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(4) The calendar year 1894, or as the case may be for which the return is made, will be stated in figures in column 4. In order, however, that the character of the return may be more clearly identified, the collector will write in red ink across the top of the page upon which he begins the list of taxpayers who return on Form 365 the words “ Personal income taxes," and also in red ink across the top of the page on which he begins the list of those who make returns on Form 366 the words “ Income taxes of corporations, associations, and companies."
(5) In column 5 will be shown the gross amount of the income for the year as shown by Form 365 or 366, or, in the absence of these returns, as ascertained in the manner provided by law and the regulations of this department.
(6) In column 6 will be stated the aggregate of the deductions from the gross income authorized by law, and as set forth in the returns, Forms 365 and 366.
(7) In column 7 will be stated the net income for the year; that is to say, the taxable income which is acertained by taking the amounts reported in column 6 from the amounts reported in column 5.
(8) In column 8 will be entered the amount of tax at 2 per cent computed on the net income reported in column 7.
(9) In column 9 the collector will state the date of the return on Form 365 or 366, as the case may be, and whether true or false. He may use the letter “T”to indicate that the return is true, and the letter “F” that it is false.
If the return is false, he will also state in what its falsity consists. As the assessment of the penalty of 100 per cent added to the amount of the tax ascertained to be due is to be made in all cases of a willfully false or fraudulent list or return, it is necessary that the commissioner should be correctly informed on this point.
If the return is received after the first Monday in March the collector will state whether he has allowed further time on account of sickness or absence, and if so, for how many days, and whether for sickness or for absence.
Letters containing explanations concerning items reported for assessment should be inclosed with the list on which the items are reported, and reference should be made to such letters under the heading “Remarks by collectors;" otherwise the explanations may not be received until after the list is made up and the “ Original" forwarded to the collector.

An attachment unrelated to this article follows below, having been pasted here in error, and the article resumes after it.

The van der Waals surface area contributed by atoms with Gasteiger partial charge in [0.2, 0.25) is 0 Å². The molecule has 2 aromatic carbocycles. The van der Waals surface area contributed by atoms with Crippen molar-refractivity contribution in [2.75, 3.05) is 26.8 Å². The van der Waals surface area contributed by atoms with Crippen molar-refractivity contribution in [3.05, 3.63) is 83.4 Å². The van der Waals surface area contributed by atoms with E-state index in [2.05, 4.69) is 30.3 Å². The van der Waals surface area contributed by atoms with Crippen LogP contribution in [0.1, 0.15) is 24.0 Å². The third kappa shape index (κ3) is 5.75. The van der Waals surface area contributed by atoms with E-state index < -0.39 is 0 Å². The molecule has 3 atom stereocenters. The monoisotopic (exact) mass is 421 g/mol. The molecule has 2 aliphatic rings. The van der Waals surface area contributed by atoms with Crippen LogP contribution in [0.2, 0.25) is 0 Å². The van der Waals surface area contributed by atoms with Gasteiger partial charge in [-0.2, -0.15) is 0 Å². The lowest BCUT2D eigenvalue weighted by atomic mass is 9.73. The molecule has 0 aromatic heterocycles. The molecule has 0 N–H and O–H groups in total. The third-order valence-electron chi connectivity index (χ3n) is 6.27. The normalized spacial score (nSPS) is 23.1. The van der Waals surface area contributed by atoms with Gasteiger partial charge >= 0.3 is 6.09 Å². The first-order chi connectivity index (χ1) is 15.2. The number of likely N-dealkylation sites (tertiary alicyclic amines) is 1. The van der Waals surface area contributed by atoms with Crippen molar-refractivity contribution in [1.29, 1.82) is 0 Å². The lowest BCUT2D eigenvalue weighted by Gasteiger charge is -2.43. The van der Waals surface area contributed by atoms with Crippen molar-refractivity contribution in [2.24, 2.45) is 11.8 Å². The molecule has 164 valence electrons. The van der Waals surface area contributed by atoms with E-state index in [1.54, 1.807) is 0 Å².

The three copies of Form 367, prepared as above stated, will be disposed of as follows: Two copies, the “ Original" and “ Duplicate,” will, on or before April 15 following, be sent to the Commissioner of Internal Revenue with the returns on Forms 365 and 366 received by the collector from each person, corporation, and company reported on the list. The other copy of the list, the “Triplicate,” will be filed in the office of the collector.
On the first day of May following, and on the first day of every succeeding month, the collector will forward a list on Form 368 of all delinquent income taxpayers against whom liability to tax is determined subsequently to the forwarding of the next preceding list, as also additional acertained liabilities against those who may have been reported on any previ
The lists forwarded on the 15th day of April each year
will be known as “ Annual Lists,” and will contain the names only of those persons, corporations, companies, and associations liable to income tax for the calendar year next preceding. The annual list to be forwarded April 15, 1895, will be desig. nated as
6. The income tax list for 1894 for the district of Alabama,” or for any other district, as the case may be, the list to be forwarded April 15, 1896, to be for 1895, and
The commissioner will, immediately upon receipt of the lists on Form 367 from the collector, inquire, determine, assess, and enter in columns 11, 12, 13, and 14 thereof, the amounts ascertained to be assessable, including the amounts returned by the collector, if found correct. He will then enter the total of column 14 of the list for each district, respectively, at the foot of column 10 of the proper list on Form 23, specifying on the same line the list on Form 367, from which the amount is transferred, the amount so entered to be included in the receipt, Form 23, for the list to which the transfer is made.